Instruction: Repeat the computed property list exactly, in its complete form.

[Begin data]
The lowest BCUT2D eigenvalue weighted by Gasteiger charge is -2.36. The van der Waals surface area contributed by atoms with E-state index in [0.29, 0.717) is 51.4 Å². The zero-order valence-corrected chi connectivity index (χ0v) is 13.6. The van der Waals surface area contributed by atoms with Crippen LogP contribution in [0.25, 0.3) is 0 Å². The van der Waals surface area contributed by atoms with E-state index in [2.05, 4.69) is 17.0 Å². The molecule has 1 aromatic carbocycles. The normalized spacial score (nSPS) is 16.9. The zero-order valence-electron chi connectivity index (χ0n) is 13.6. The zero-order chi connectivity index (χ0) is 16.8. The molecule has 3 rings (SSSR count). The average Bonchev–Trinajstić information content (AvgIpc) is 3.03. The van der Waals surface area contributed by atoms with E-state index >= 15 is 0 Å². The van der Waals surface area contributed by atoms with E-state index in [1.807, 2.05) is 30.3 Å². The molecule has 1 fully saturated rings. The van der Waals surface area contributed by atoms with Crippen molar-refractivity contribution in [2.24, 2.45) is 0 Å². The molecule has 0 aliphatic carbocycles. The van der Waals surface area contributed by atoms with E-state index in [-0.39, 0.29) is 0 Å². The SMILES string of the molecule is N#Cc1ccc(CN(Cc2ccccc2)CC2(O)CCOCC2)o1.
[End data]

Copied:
The lowest BCUT2D eigenvalue weighted by Gasteiger charge is -2.36. The van der Waals surface area contributed by atoms with E-state index in [0.29, 0.717) is 51.4 Å². The zero-order valence-corrected chi connectivity index (χ0v) is 13.6. The van der Waals surface area contributed by atoms with Crippen LogP contribution in [0.25, 0.3) is 0 Å². The van der Waals surface area contributed by atoms with E-state index in [2.05, 4.69) is 17.0 Å². The molecule has 1 aromatic carbocycles. The normalized spacial score (nSPS) is 16.9. The zero-order valence-electron chi connectivity index (χ0n) is 13.6. The zero-order chi connectivity index (χ0) is 16.8. The molecule has 3 rings (SSSR count). The average Bonchev–Trinajstić information content (AvgIpc) is 3.03. The van der Waals surface area contributed by atoms with E-state index >= 15 is 0 Å². The van der Waals surface area contributed by atoms with E-state index in [1.807, 2.05) is 30.3 Å². The molecule has 1 fully saturated rings. The van der Waals surface area contributed by atoms with Crippen molar-refractivity contribution in [2.24, 2.45) is 0 Å². The molecule has 0 aliphatic carbocycles. The van der Waals surface area contributed by atoms with E-state index in [-0.39, 0.29) is 0 Å². The SMILES string of the molecule is N#Cc1ccc(CN(Cc2ccccc2)CC2(O)CCOCC2)o1.